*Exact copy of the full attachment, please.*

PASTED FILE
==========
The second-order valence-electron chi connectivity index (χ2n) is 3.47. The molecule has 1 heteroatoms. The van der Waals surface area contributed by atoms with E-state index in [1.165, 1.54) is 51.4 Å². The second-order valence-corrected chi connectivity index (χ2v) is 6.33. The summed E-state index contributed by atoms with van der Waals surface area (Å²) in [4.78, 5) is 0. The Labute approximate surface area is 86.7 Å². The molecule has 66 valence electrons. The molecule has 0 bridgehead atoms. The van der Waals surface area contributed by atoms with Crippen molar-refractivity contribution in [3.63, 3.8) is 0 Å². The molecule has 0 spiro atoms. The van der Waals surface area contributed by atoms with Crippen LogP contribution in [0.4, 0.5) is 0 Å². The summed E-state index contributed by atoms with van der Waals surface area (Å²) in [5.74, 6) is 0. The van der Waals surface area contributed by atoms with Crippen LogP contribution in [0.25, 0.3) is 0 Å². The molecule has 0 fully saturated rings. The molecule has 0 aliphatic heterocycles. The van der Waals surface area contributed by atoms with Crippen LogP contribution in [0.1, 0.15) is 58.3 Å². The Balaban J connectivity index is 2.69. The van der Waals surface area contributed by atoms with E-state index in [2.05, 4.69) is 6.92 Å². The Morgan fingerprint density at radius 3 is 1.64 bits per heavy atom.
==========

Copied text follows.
The second-order valence-electron chi connectivity index (χ2n) is 3.47. The molecule has 1 heteroatoms. The van der Waals surface area contributed by atoms with E-state index in [1.165, 1.54) is 51.4 Å². The second-order valence-corrected chi connectivity index (χ2v) is 6.33. The summed E-state index contributed by atoms with van der Waals surface area (Å²) in [4.78, 5) is 0. The Labute approximate surface area is 86.7 Å². The molecule has 66 valence electrons. The molecule has 0 bridgehead atoms. The van der Waals surface area contributed by atoms with Crippen molar-refractivity contribution in [3.63, 3.8) is 0 Å². The molecule has 0 spiro atoms. The van der Waals surface area contributed by atoms with Crippen LogP contribution in [0.4, 0.5) is 0 Å². The summed E-state index contributed by atoms with van der Waals surface area (Å²) in [5.74, 6) is 0. The van der Waals surface area contributed by atoms with Crippen LogP contribution in [0.25, 0.3) is 0 Å². The molecule has 0 fully saturated rings. The molecule has 0 aliphatic heterocycles. The van der Waals surface area contributed by atoms with Crippen LogP contribution in [0.1, 0.15) is 58.3 Å². The Balaban J connectivity index is 2.69. The van der Waals surface area contributed by atoms with E-state index in [2.05, 4.69) is 6.92 Å². The Morgan fingerprint density at radius 3 is 1.64 bits per heavy atom.